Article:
Hydrogen sulfide is an endogenous inhibitor of phosphodiesterase activity

Mariarosaria Bucci, Andreas Papapetropoulos, Valentina Vellecco, Zongmin Zhou, Anastasia Pyriochou, Charis Roussos, Fiorentina Roviezzo, Vincenzo Brancaleone, Giuseppe Cirino

Research output: Contribution to journalArticlepeer-review

221 Scopus citations


Objective-: Recent studies have demonstrated that hydrogen sulfide (H 2S) is produced within the vessel wall from l-cysteine regulating several aspects of vascular homeostasis. H2S generated from cystathione γ-lyase (CSE) contributes to vascular tone; however, the molecular mechanisms underlying the vasorelaxing effects of H2S are still under investigation. Methods and results-: Using isolated aortic rings, we observed that addition of l-cysteine led to a concentration-dependent relaxation that was prevented by the CSE inhibitors dl-propargylglyicine (PAG) and β-cyano-l-alanine (BCA). Moreover, incubation with PAG or BCA resulted in a rightward shift in sodium nitroprusside-and isoproterenol-induced relaxation. Aortic tissues exposed to PAG or BCA contained lower levels of cGMP, exposure of cells to exogenous H2S or overexpression of CSE raised cGMP concentration. RNA silencing of CSE expression reduced intracellular cGMP levels confirming a positive role for endogenous H2S on cGMP accumulation. The ability of H2S to enhance cGMP levels was greatly reduced by the nonselective phosphodiesterase inhibitor 3-isobutyl-1- methylxanthine. Finally, addition of H2S to a cell-free system inhibited both cGMP and cAMP breakdown. Conclusion-: These findings provide direct evidence that H2S acts as an endogenous inhibitor of phosphodiesterase activity and reinforce the notion that this gasotransmitter could be therapeutically exploited.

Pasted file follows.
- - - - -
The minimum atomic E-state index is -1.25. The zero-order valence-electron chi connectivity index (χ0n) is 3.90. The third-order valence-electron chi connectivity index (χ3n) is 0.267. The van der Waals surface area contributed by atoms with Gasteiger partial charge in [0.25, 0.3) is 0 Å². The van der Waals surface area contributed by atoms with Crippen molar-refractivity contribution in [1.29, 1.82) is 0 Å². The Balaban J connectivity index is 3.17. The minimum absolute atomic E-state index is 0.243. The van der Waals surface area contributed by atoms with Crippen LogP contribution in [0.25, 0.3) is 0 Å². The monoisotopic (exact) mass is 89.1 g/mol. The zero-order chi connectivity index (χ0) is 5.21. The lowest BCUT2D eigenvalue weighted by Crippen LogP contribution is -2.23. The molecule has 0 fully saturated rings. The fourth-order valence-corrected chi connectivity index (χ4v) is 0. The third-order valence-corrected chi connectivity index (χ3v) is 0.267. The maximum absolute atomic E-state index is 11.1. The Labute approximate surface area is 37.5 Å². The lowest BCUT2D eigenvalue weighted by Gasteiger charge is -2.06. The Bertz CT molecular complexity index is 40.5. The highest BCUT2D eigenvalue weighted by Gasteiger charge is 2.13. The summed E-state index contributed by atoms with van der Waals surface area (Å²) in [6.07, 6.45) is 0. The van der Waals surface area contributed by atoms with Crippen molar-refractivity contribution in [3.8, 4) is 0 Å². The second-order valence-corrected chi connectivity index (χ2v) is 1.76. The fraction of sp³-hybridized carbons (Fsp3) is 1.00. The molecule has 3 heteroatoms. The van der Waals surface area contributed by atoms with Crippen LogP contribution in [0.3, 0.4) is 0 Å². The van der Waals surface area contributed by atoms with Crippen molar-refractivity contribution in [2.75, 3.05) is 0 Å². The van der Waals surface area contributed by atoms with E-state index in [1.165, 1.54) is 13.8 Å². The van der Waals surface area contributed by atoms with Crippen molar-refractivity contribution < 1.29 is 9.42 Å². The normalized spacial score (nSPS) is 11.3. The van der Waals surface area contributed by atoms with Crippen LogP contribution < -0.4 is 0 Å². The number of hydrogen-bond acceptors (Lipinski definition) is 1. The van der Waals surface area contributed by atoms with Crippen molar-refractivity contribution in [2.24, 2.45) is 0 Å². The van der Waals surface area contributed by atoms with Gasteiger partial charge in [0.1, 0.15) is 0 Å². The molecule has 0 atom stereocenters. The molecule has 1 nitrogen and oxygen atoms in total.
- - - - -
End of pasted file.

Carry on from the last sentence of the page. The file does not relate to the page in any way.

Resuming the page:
Original languageEnglish (US)
Pages (from-to)1998-2004
Number of pages7
JournalArteriosclerosis, thrombosis, and vascular biology
Issue number10
StatePublished - Oct 2010
Externally publishedYes


  • cAMP
  • cGMP
  • cystathioneγ-lyase
  • endothelium
  • hydrogen sulfide
  • hypertension
  • phosphodiesterase
  • signal transduction
  • vascular muscle
  • vasodilation

ASJC Scopus subject areas

  • Cardiology and Cardiovascular Medicine


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